What factors predict success?
New research from Angela Duckworth and colleagues finds that characteristics beyond intelligence influence long-term achievement.
In the pursuit of happiness, a new class leads the charge
The course, taught by Positive Psychology’s James Pawelski, not only gives students an intellectual understanding of the subject but asks them to practice what they’re learning.
Weekly paid professional staff learn resilience through free, online opportunity
Offered through the Online Learning Initiative and the College of Liberal and Professional Studies, the course teaches participants resilience, gratitude, authenticity, and more.
Social scientists trade academic silos for shared work space
Faculty and grad students in the new Social and Behavioral Sciences Initiative have access to two state-of-the-art labs, grants, and a collaborative environment aimed at creating a vibrant research community.
Linguistic red flags from Facebook posts can predict future depression diagnoses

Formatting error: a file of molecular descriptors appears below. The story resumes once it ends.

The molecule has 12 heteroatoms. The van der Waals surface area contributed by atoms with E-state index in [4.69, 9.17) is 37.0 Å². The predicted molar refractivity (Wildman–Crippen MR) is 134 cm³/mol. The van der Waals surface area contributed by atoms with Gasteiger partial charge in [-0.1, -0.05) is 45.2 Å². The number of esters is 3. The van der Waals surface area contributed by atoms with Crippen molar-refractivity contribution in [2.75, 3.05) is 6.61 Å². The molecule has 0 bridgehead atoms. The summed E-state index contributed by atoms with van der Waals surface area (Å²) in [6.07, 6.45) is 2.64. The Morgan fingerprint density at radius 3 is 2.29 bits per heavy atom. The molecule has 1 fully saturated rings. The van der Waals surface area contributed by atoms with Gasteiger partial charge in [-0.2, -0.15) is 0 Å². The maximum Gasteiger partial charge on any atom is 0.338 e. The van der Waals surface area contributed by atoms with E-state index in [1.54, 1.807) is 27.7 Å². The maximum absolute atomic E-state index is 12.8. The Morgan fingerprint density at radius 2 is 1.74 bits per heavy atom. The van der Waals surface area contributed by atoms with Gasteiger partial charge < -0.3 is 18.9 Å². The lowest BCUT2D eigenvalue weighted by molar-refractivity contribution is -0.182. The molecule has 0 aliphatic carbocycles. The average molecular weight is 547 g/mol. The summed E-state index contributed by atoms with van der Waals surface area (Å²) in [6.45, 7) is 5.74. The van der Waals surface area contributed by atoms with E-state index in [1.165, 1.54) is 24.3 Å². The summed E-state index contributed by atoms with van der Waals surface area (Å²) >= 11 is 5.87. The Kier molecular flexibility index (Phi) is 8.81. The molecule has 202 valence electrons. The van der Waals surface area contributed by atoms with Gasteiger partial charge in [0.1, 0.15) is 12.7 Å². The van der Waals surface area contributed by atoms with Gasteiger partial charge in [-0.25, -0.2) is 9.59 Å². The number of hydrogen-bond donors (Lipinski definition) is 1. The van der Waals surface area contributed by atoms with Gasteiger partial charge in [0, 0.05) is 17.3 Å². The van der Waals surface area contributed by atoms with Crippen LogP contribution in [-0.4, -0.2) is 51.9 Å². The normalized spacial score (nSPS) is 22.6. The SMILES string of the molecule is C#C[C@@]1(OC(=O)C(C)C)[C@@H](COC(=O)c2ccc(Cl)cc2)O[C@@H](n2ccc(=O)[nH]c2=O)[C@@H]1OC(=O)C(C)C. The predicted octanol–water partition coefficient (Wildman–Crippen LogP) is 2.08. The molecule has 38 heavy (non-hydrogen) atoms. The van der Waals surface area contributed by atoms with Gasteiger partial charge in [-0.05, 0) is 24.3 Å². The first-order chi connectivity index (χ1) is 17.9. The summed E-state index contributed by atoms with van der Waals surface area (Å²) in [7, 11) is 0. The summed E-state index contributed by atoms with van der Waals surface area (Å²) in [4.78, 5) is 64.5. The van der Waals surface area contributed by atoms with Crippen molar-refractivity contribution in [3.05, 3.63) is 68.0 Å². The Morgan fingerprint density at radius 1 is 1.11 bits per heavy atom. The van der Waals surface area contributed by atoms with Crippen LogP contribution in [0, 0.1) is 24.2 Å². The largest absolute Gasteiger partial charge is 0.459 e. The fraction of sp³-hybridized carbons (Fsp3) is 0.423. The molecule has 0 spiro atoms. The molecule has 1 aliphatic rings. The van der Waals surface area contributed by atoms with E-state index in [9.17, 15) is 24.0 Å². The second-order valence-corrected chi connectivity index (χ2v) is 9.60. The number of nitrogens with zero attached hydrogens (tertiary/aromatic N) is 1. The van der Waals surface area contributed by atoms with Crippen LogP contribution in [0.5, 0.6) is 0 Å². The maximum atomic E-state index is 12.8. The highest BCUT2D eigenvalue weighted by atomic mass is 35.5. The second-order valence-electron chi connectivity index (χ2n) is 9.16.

The language people use in these social media posts can make these predictions as accurately as the tools clinicians use in medical settings to screen for the disease.
How psychology explains the itch for spring cleaning
Wharton Professor Katherine Milkman teases out the “fresh start effect” of temporal landmarks like the first day of spring, New Year’s Day, and other meaningful calendar dates.
Student-led Campus Conversation kicks off Mental Wellness Awareness Week
A panel of undergraduate and graduate students address stresses of college life, and what resources are available to help bolster their health and wellness.
In the News
It’s Never Been Sunnier in Philadelphia
Penn researchers found that Philadelphia and its surrounding areas were among the least trusting and least agreeable people in the nation. The overall mood, however, seems to have shifted in the wake of the Eagles’ Super Bowl victory. Martin Seligman of the School of Arts and Sciences said that it is “conceivable that victory in one sport would energize victory in another sport.”
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Video: Why This Psychologist Says You SHOULD Argue in Front of the Kids
Adam Grant of the Wharton School has said it’s healthy for parents to have disagreements in front of their children. Grant, who specializes in disrupting conventional wisdom, explained that presenting kids with multiple viewpoints can help them evolve into more creative adults.
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